The repair shop was great, and stayed past closing time to get the truck done that night. We stayed in Casa Grande a couple of nights, and drove into Tucson this morning.



Monday, July 14, 2014

The joys of RV showering

The shower in our RV
Keeping yourself clean is a never-ending job as well as a challenge when you’re living the RV life.

Almost all recreational vehicles today have showers of some size, from very small to almost as big as what you had at home.

The challenge is to make the most of what you have. If you’re dry camping, you have to be more conservative with your water usage than if you’re hooked up to an RV park’s water system.

Showers have a hand-held shower head that can also be hooked up to the wall. Positioning the shower head can be tricky if you’re using it at its full height. In our trailer, this isn’t such a good idea as the water sprays over the top of the shower, down the wall and onto the floor.

Just under the shower head is a horizontal button to control water flow. This is very important when you’re dry camping and you need to make the water in your fresh water tank last as long as possible  You just slide the button back and forth to turn the water off and on. Turn the water on and rinse down, then turn the water off and soap up. Turn the water on and rinse the soap off.

If you need high water pressure to feel really clean, you’re probably not going to get it in your RV shower. Most RV parks have public showers for guest use. I’ve used these in the past, but mostly I’m too lazy to carry everything over to the shower and back.

No matter how frustrated I get with the shower in our trailer, I only need remind myself of our first trailer which had no shower or toilet facilities. We used to go camping at a place that was very dusty, dirty, dry and hot in the summer. I’d be ready for a shower after a couple of days. Since I consider sponge baths a waste of time, that left bathing in a glacier-fed creek as my only option. Brrrrrrrrrrrrrrrrrr!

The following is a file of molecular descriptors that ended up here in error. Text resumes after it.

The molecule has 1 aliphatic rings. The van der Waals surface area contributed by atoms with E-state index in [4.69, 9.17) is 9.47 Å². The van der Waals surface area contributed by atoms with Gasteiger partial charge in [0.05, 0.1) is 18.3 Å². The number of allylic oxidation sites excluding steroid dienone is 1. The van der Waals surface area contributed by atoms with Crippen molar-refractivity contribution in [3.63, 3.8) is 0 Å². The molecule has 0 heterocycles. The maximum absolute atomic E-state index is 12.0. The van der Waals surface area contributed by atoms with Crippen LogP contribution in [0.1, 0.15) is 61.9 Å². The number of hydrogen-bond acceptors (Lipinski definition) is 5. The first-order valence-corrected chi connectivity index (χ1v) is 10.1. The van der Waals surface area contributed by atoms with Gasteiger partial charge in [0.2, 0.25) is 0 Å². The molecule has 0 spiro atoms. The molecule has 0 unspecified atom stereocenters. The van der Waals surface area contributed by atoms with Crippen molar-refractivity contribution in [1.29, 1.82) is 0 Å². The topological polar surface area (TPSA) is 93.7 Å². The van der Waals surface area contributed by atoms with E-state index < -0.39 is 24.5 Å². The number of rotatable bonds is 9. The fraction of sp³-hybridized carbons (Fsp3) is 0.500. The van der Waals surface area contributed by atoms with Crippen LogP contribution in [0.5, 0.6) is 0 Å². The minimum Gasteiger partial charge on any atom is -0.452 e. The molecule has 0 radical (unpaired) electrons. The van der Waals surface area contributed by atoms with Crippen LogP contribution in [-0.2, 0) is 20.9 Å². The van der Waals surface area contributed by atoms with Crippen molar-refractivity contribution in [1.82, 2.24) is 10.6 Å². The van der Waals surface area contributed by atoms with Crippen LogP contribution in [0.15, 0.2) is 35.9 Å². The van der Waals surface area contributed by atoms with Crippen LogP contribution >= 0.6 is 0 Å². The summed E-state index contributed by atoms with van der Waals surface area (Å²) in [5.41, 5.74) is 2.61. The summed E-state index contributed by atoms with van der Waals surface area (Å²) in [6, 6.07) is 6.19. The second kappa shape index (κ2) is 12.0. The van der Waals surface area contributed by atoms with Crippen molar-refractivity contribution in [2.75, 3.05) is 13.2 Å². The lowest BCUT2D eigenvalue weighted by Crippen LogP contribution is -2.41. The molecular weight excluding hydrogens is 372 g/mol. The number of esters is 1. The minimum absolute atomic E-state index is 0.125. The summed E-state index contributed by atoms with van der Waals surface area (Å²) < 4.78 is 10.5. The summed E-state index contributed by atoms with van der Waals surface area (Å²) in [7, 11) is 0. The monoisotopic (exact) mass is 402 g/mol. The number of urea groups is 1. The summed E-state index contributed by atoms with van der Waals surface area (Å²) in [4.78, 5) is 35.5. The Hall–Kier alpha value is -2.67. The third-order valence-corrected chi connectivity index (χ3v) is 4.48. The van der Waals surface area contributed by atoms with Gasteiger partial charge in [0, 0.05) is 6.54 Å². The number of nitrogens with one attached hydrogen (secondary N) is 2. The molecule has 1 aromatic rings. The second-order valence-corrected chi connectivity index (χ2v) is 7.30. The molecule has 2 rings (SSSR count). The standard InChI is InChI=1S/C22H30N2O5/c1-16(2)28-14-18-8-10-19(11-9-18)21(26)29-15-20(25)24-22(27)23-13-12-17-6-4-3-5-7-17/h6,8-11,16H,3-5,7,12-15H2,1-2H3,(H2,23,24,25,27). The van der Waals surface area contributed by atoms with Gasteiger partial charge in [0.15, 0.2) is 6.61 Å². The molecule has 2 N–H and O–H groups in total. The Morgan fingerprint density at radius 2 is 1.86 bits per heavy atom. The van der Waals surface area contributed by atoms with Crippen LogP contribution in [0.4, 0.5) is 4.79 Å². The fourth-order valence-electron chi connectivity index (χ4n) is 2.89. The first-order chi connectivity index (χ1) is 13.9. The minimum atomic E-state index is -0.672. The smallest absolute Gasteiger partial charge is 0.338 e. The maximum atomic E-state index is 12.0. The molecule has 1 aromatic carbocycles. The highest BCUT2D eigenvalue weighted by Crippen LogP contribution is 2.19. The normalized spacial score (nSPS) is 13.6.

Wednesday, July 2, 2014

Something every RV cook needs

Old colander, new colander
I found something today that anyone who does any cooking in an RV or other small kitchen needs to have: a collapsible colander.

The regular size colander I have is great if you’re in a regular size home kitchen, but it takes up too much room in the limited cupboard space our travel trailer has. I didn’t want to toss it because I use it several times a week, but I was getting tired of moving it around in the cupboard as I looked for other utensils and dishes.

Collapsible colander
After an unsuccessful few hours of running around Yuma this morning for a tool Jon needed, we were on our way back to the RV park when we passed Wally’s World (no relation to Wal-Mart that I am aware of) on 32nd Street in Yuma. Their street sign boasted tools for sale, and Jon found what he needed for his project.  The store has much more than tools. It has a wonderfully eclectic mish-mash of a little bit of everything, including this plastic collapsible colander.

While this colander isn’t as big as my other one, it will do the job. It is small enough to fit in a kitchen drawer. It collapses and expands easily. Though I’ve never seen something like this before, it should be found easily in other stores, since it bears the Pillsbury logo.

Disclaimer: The federal government requires me to tell you that neither Wally’s World nor Pillsbury provided any type of compensation for mentioning them in this article.